(Typical of illustrated movie books sold in bookstores of the day is Michael Todd’s Around the World in 80 Days Almanac, Random House, 1956)
Well, obviously not watching the televised fashion show overflowing with egos, agendas, and political correctness. Again, I chose to watch a classic movie, this time the popular 1956 Best Picture, Around the World in 80 Days, which was such a labor of love spectacular for producer Mike Todd that it nearly bankrupted him.
Based on Jules Verne’s classic, there are many references to the original including the famous Indian attack on the American train and the one-day-confusion in the climax. The movie is largely a travelogue with lots of music, with a pretentious prologue with Edward Murrow (a popular commentator of the day), a famous George Melies silent film short, and a clever animated titles closing by Saul Bass. Countries featured include Spain, India, China, Japan, the U.S., and England (which is the starting, concluding, and reference point throughout the film).
David Niven stars as Phileas Fogg, a stereotypical, proper, stiff-upper-lip Brit, Cantinflas as his acrobatic Charlie Chaplinesque manservant, and Shirley MacLaine as a politically-incorrect Indian princess. Cantinflas has many featured scenes (too many) unnecessarily padding out this three-hour movie ( much like Morrow’s intro, the Meiles film, and Bass’s closing sequence); Todd was a showman and wanted to give people their money’s worth. With guest stars, the cast included 47 established actors including Charles Boyer, Noel Coward, Marlene Dietrich, Jose Greco, Peter Lorre, Robert Morley, George Raft, Frank Sinatra, Red Skelton, and John Gielgud.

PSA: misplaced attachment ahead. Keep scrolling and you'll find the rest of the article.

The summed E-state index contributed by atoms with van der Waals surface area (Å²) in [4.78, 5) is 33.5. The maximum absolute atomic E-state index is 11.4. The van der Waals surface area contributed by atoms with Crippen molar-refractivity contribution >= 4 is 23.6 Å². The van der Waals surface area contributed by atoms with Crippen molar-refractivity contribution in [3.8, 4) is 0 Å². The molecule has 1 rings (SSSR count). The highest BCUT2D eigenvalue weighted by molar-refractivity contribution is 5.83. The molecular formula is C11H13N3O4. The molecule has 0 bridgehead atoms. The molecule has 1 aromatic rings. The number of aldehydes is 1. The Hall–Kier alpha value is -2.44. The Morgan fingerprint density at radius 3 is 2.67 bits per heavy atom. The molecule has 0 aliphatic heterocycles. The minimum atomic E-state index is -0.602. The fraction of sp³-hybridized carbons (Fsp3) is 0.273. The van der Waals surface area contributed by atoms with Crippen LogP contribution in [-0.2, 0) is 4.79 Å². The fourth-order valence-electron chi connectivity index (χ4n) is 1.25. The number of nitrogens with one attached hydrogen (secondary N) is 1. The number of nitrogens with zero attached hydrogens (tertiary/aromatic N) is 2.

Victor Young did the soundtrack music (of which there is plenty) including the famous theme song. Lionel Lindon was responsible for the cinematography which makes the movie a delight to watch in widescreen still. Todd pulled out all the stops to entertain including a balloon ride, a humorous bullfight, an extended Spanish dance café scene, an Indian-pyre funeral, Japanese acrobatics, an ostrich ride, an Indian chase, and points-of-view Cinerama-like camerawork from atop a tall Victorian bicycle, a train, and an elephant.
By now you get the general idea, this is still an entertaining film despite all its shortcomings and nostalgic charm. Would it win an Academy Award today? Not likely. But those times were simpler and much more innocent. People warmed to truly entertaining movies that tried hard and offered many possibilities. What Todd’s film might lack in CGI effects, more accurate realism, political correctness, cynicism, and coarseness, does not matter as it harkens back to a time when people went to the movies for straightforward comedy, adventure, romance, and purest escapism.
No, I haven’t watched an Oscar evening in this century and, happily, will go on watching genuine classics and examples of truly great, classic film-making instead, for the rest of my life. Who needs to watch all those clothes, surfaces, egos, pompous speeches, agendas, political statements, and gratuitous shows of political correctness? What does all of that that have to do with truly great filmmaking per se?